Posted by Grace Ramsey, Myeisha Boyd on September 01, 2017
Voters across the country are tired of election rules that they feel are rigged against them, and Missouri is no exception. A new campaign is working statewide -- and in cities -- to improve Missouri’s democracy.
Missourians For Fair and Open Elections campaigns for electoral reforms by organizing and fighting for better representation for Missouri’s voters. In cities and across the state, voters are trapped in a two party system that does not fit Missouri’s political realities. By being forced to choose between one party or another, when more than 15% of voters don’t prefer either, voters feel voiceless. By advancing reforms like ranked choice voting and open primaries Missourians for Fair and Open Elections is working to restore power to the voters, not the politicians.
The city of St. Louis had a recent mayoral primary using their outdated system where voters choose one candidate and whoever gets the most votes wins, even if a majority of voters oppose that candidate. In this election, there was a split vote between six challengers, five of them African-American and one white, with the winner only receiving 32% of the vote. In a city with a thriving and engaged activist community that has been at the forefront of the national discussion about many racial and social justice issues it’s no surprise that so many candidates stepped forward to run for mayor. What is surprising is that the voters were punished for having more choices. Lyda Krewson, focused her campaign on law and order and while she may have won the election, it’s clear that her focus does not accurately reflect the majority of St. Louis primary voters. With so many candidates St. Louis’ voting system splintered votes rather than allowing voters to express their preferences more effectively in concert. Because of a crowded field and a low threshold for victory Krewson was elected even though 68% of voters preferred another candidate. This is not the first time voters have experienced this issue and, without adopting a better system for voting, it won’t be the last.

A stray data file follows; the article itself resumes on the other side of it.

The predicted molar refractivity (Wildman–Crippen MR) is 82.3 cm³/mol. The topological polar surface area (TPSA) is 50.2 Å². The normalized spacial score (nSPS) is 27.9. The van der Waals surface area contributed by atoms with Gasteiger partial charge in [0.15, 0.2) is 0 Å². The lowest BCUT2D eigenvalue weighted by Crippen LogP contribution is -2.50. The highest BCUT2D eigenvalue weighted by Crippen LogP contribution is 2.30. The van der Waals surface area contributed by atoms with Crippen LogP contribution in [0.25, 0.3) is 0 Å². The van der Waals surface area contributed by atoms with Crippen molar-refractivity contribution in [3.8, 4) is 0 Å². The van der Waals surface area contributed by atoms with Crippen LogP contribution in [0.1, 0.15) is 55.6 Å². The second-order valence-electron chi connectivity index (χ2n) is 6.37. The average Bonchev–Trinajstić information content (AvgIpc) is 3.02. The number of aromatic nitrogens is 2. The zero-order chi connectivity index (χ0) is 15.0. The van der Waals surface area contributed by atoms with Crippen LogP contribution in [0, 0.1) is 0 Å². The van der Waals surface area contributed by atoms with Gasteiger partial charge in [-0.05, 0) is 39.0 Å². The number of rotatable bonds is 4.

Splitting the vote among too many candidates has been a significant barrier for cities and states across the country, in has pronounced effects on historically disenfranchised communities. This could be avoided by adopting RCV because voters can rank their candidates rather than choosing just one candidate. Not only will outcomes in RCV elections better reflect the will of the voters, but it will also increase civil discourse by requiring candidates to seek their opponents' second- and third-place votes, ultimately reducing the polarization evident today in politics throughout the country. RCV requires a winner to receive the majority of the vote (50% + 1) and if no-one initially receives a majority, the candidate with the least amount of votes is eliminated and the ballots for those who voted for the defeated candidate would be transferred to the remaining candidate- whoever they marked second.
Creating a Fair Democracy
The way elections are held plays a critical role in ensuring how fair democracy is for all voters. Missouri would greatly benefit from adopting RCV because voters deserve to be represented fairly.
For more information you can sign-up by visiting Missourians for Fair and Open Elections.